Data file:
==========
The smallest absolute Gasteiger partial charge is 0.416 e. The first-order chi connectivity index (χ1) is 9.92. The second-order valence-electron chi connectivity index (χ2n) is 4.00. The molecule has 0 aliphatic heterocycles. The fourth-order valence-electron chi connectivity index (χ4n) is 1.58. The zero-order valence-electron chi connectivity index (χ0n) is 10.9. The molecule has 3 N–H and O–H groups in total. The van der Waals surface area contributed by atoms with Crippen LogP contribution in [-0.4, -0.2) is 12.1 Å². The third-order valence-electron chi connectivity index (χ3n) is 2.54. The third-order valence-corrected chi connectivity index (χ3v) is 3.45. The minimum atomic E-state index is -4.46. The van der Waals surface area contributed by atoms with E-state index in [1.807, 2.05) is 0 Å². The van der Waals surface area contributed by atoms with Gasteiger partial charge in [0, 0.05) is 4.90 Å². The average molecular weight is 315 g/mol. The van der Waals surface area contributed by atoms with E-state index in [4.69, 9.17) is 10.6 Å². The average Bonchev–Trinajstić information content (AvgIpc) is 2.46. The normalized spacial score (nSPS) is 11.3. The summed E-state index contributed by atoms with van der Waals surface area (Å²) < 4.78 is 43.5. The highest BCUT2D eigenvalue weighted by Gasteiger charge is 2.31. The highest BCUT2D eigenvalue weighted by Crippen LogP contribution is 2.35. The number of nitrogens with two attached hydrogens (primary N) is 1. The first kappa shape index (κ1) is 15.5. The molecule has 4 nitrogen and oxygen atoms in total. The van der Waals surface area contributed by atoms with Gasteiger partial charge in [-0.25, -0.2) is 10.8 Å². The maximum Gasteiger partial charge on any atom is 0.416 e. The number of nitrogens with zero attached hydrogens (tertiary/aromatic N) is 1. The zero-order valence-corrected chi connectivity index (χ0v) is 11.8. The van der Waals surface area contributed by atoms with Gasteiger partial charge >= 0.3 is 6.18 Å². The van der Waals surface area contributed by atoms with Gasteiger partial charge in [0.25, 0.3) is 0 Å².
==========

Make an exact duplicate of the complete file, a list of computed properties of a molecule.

The smallest absolute Gasteiger partial charge is 0.416 e. The first-order chi connectivity index (χ1) is 9.92. The second-order valence-electron chi connectivity index (χ2n) is 4.00. The molecule has 0 aliphatic heterocycles. The fourth-order valence-electron chi connectivity index (χ4n) is 1.58. The zero-order valence-electron chi connectivity index (χ0n) is 10.9. The molecule has 3 N–H and O–H groups in total. The van der Waals surface area contributed by atoms with Crippen LogP contribution in [-0.4, -0.2) is 12.1 Å². The third-order valence-electron chi connectivity index (χ3n) is 2.54. The third-order valence-corrected chi connectivity index (χ3v) is 3.45. The minimum atomic E-state index is -4.46. The van der Waals surface area contributed by atoms with E-state index in [1.807, 2.05) is 0 Å². The van der Waals surface area contributed by atoms with Gasteiger partial charge in [0, 0.05) is 4.90 Å². The average molecular weight is 315 g/mol. The van der Waals surface area contributed by atoms with E-state index in [4.69, 9.17) is 10.6 Å². The average Bonchev–Trinajstić information content (AvgIpc) is 2.46. The normalized spacial score (nSPS) is 11.3. The summed E-state index contributed by atoms with van der Waals surface area (Å²) < 4.78 is 43.5. The highest BCUT2D eigenvalue weighted by Gasteiger charge is 2.31. The highest BCUT2D eigenvalue weighted by Crippen LogP contribution is 2.35. The number of nitrogens with two attached hydrogens (primary N) is 1. The first kappa shape index (κ1) is 15.5. The molecule has 4 nitrogen and oxygen atoms in total. The van der Waals surface area contributed by atoms with Gasteiger partial charge in [-0.25, -0.2) is 10.8 Å². The maximum Gasteiger partial charge on any atom is 0.416 e. The number of nitrogens with zero attached hydrogens (tertiary/aromatic N) is 1. The zero-order valence-corrected chi connectivity index (χ0v) is 11.8. The van der Waals surface area contributed by atoms with Gasteiger partial charge >= 0.3 is 6.18 Å². The van der Waals surface area contributed by atoms with Gasteiger partial charge in [0.25, 0.3) is 0 Å².